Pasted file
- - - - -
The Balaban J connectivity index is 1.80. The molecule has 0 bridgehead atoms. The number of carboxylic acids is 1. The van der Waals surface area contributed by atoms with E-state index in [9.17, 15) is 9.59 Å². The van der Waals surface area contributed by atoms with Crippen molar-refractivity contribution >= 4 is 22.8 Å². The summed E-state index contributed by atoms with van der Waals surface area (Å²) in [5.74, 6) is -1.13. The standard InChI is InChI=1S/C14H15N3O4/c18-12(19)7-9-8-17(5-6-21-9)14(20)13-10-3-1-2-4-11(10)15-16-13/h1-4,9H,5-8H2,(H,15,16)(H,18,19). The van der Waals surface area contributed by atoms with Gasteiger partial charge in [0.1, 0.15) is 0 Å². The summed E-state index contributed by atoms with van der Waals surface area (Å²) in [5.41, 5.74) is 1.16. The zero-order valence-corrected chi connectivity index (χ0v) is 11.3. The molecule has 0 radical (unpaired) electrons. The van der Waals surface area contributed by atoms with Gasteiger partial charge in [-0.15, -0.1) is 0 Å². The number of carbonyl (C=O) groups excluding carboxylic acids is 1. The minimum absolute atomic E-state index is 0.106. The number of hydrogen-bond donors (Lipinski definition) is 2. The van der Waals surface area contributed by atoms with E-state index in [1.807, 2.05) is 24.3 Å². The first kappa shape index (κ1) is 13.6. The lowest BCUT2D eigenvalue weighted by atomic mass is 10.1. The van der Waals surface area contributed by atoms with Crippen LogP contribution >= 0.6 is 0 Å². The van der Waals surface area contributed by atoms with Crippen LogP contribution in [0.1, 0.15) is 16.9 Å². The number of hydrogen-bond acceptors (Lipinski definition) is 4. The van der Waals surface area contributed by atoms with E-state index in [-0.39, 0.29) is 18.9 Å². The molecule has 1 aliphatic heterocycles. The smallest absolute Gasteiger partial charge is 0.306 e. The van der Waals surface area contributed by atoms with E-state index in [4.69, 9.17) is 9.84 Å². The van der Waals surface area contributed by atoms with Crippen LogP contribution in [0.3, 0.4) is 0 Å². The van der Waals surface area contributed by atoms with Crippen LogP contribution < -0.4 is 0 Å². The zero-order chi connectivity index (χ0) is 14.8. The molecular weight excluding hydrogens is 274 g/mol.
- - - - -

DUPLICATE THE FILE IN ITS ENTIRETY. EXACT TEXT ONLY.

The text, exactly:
The Balaban J connectivity index is 1.80. The molecule has 0 bridgehead atoms. The number of carboxylic acids is 1. The van der Waals surface area contributed by atoms with E-state index in [9.17, 15) is 9.59 Å². The van der Waals surface area contributed by atoms with Crippen molar-refractivity contribution >= 4 is 22.8 Å². The summed E-state index contributed by atoms with van der Waals surface area (Å²) in [5.74, 6) is -1.13. The standard InChI is InChI=1S/C14H15N3O4/c18-12(19)7-9-8-17(5-6-21-9)14(20)13-10-3-1-2-4-11(10)15-16-13/h1-4,9H,5-8H2,(H,15,16)(H,18,19). The van der Waals surface area contributed by atoms with Gasteiger partial charge in [0.1, 0.15) is 0 Å². The summed E-state index contributed by atoms with van der Waals surface area (Å²) in [5.41, 5.74) is 1.16. The zero-order valence-corrected chi connectivity index (χ0v) is 11.3. The molecule has 0 radical (unpaired) electrons. The van der Waals surface area contributed by atoms with Gasteiger partial charge in [-0.15, -0.1) is 0 Å². The number of carbonyl (C=O) groups excluding carboxylic acids is 1. The minimum absolute atomic E-state index is 0.106. The number of hydrogen-bond donors (Lipinski definition) is 2. The van der Waals surface area contributed by atoms with E-state index in [1.807, 2.05) is 24.3 Å². The first kappa shape index (κ1) is 13.6. The lowest BCUT2D eigenvalue weighted by atomic mass is 10.1. The van der Waals surface area contributed by atoms with Crippen LogP contribution >= 0.6 is 0 Å². The van der Waals surface area contributed by atoms with Crippen LogP contribution in [0.1, 0.15) is 16.9 Å². The number of hydrogen-bond acceptors (Lipinski definition) is 4. The van der Waals surface area contributed by atoms with E-state index in [-0.39, 0.29) is 18.9 Å². The molecule has 1 aliphatic heterocycles. The smallest absolute Gasteiger partial charge is 0.306 e. The van der Waals surface area contributed by atoms with E-state index in [4.69, 9.17) is 9.84 Å². The van der Waals surface area contributed by atoms with Crippen LogP contribution in [0.3, 0.4) is 0 Å². The van der Waals surface area contributed by atoms with Crippen LogP contribution < -0.4 is 0 Å². The zero-order chi connectivity index (χ0) is 14.8. The molecular weight excluding hydrogens is 274 g/mol.